Whenever people talk about Deadwood they talk about the show's dialogue, and no surprise: the baroque syntax, the casual juxtaposition of 'shocking' profanity and a kind of Victorian eloquence, the emotional heft of even the most compact exchanges, all sum to arguably the most distinctive dialogue style in TV history, an art of speech uniquely American and weirdly untheatrical.... the residents of Milch's Deadwood speak a heightened but lived-in English that exposes and even buttresses their endangered souls.
Monday, January 11, 2010
New Year's Resolution Round-Up for Week 2:
1) Last week, skipped one scheduled gym class to take Serious Girl to a playdate. Worth it, but must not neglect working out this week.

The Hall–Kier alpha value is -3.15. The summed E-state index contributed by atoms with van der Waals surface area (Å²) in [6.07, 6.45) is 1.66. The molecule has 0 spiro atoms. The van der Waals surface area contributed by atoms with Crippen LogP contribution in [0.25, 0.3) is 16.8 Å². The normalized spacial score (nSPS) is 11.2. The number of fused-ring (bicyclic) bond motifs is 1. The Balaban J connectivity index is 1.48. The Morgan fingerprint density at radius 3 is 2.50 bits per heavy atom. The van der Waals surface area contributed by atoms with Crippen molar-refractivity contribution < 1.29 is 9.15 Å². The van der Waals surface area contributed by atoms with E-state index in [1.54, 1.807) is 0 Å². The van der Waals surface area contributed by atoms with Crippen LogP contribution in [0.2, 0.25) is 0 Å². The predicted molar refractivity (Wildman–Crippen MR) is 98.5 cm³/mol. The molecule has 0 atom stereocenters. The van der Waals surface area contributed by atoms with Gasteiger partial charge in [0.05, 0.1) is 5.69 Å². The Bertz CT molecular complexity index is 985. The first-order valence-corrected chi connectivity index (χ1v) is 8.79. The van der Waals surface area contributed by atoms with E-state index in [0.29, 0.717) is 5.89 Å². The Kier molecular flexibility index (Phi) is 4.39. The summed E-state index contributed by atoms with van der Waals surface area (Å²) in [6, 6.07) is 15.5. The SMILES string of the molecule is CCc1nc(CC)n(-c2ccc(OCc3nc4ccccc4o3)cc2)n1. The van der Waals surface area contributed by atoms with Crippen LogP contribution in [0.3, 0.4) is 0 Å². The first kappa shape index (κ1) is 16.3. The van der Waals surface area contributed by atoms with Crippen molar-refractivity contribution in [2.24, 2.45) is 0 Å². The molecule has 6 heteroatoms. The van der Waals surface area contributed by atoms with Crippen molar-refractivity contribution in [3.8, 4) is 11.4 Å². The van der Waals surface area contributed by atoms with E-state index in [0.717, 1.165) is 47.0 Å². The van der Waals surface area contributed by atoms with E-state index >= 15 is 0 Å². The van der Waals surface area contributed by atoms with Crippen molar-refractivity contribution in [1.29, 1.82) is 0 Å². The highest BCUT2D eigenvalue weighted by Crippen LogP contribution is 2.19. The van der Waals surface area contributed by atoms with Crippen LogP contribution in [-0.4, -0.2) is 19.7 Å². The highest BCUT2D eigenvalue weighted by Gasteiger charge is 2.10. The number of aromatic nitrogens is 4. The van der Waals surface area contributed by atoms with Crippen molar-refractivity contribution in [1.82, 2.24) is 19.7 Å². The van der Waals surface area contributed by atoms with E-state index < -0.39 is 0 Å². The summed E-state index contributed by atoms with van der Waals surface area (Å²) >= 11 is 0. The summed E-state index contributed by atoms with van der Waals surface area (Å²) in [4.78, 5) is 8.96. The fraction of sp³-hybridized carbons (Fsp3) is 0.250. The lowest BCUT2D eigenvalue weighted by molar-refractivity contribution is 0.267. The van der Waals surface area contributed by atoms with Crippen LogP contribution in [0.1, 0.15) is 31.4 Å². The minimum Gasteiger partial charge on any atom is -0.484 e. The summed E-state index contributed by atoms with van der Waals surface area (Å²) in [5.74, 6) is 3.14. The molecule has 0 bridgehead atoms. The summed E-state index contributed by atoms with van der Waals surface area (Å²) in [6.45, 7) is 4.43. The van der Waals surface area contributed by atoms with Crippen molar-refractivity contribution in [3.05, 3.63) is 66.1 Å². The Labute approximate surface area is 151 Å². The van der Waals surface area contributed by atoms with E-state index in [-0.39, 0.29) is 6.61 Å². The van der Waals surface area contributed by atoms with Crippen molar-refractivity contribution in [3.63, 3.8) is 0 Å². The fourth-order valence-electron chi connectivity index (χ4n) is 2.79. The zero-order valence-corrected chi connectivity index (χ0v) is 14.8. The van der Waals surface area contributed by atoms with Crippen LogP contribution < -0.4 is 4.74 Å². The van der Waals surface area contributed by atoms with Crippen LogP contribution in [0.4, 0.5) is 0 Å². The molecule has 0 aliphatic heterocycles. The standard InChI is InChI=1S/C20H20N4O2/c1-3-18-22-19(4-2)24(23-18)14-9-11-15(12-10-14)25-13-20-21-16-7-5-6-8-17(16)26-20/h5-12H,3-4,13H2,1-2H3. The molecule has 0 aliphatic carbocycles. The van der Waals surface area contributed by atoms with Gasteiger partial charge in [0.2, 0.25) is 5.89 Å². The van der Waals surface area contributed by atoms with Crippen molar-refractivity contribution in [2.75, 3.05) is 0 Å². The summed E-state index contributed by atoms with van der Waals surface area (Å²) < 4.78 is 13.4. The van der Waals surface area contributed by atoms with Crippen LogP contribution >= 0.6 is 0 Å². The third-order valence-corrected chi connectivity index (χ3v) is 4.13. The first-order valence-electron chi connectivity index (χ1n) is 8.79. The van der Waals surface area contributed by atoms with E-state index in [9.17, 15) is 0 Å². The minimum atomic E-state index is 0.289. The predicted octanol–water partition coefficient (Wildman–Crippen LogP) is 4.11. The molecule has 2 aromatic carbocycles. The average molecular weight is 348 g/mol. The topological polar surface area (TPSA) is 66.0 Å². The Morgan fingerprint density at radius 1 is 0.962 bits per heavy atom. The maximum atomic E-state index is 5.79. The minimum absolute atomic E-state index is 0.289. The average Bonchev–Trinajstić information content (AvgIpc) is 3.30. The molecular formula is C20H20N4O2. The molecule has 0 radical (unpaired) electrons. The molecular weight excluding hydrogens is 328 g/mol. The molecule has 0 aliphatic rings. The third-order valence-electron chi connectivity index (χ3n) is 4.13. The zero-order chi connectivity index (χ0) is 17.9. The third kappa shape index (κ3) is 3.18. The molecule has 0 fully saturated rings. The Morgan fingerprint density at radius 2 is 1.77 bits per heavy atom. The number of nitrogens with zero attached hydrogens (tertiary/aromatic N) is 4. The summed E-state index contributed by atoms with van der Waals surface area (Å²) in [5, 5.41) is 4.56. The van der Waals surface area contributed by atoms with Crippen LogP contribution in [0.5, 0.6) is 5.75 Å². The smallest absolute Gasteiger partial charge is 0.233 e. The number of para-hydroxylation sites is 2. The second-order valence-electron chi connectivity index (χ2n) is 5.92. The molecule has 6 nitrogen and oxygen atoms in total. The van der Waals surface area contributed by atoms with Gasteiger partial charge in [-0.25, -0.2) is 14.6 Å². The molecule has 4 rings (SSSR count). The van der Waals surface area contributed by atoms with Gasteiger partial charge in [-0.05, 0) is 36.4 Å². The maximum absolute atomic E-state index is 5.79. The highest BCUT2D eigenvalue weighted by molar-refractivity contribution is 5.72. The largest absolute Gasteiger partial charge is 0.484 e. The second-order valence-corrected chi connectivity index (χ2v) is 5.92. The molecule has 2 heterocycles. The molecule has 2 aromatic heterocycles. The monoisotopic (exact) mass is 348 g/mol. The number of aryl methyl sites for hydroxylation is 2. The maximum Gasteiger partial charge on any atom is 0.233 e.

2) First writing class of 2010 tonight! Woot!
3) Short story not finished. Finished watching entire series of Deadwood instead. Could have been greatest series EVER, but series finale was disappointing to the point of incomprehensibility. Several writing rules broken: characters acting out of character without any development to explain the changes is NOT COOL, WRITERS. I will have to write a post soon about suspense vs. surprise. Short version = if you're not giving hints leading up to something, it's probably a cheat.
4) On the bright side, watching Deadwood will increase your desire to use language to the fullest... and, no, I'm not talking about the profanity. Here, go read this article on the language of Deadwood. I'll excerpt for you:
It was a show truly worth watching, especially for writers. If you can handle the profanity, go rent or buy yourself a copy. Seasons One and Two are pretty much flawless, but you are hereby on notice about the last few episodes of Season Three.
5) Must finish short story today. And now, I'm off to bake cookies with Serious Girl.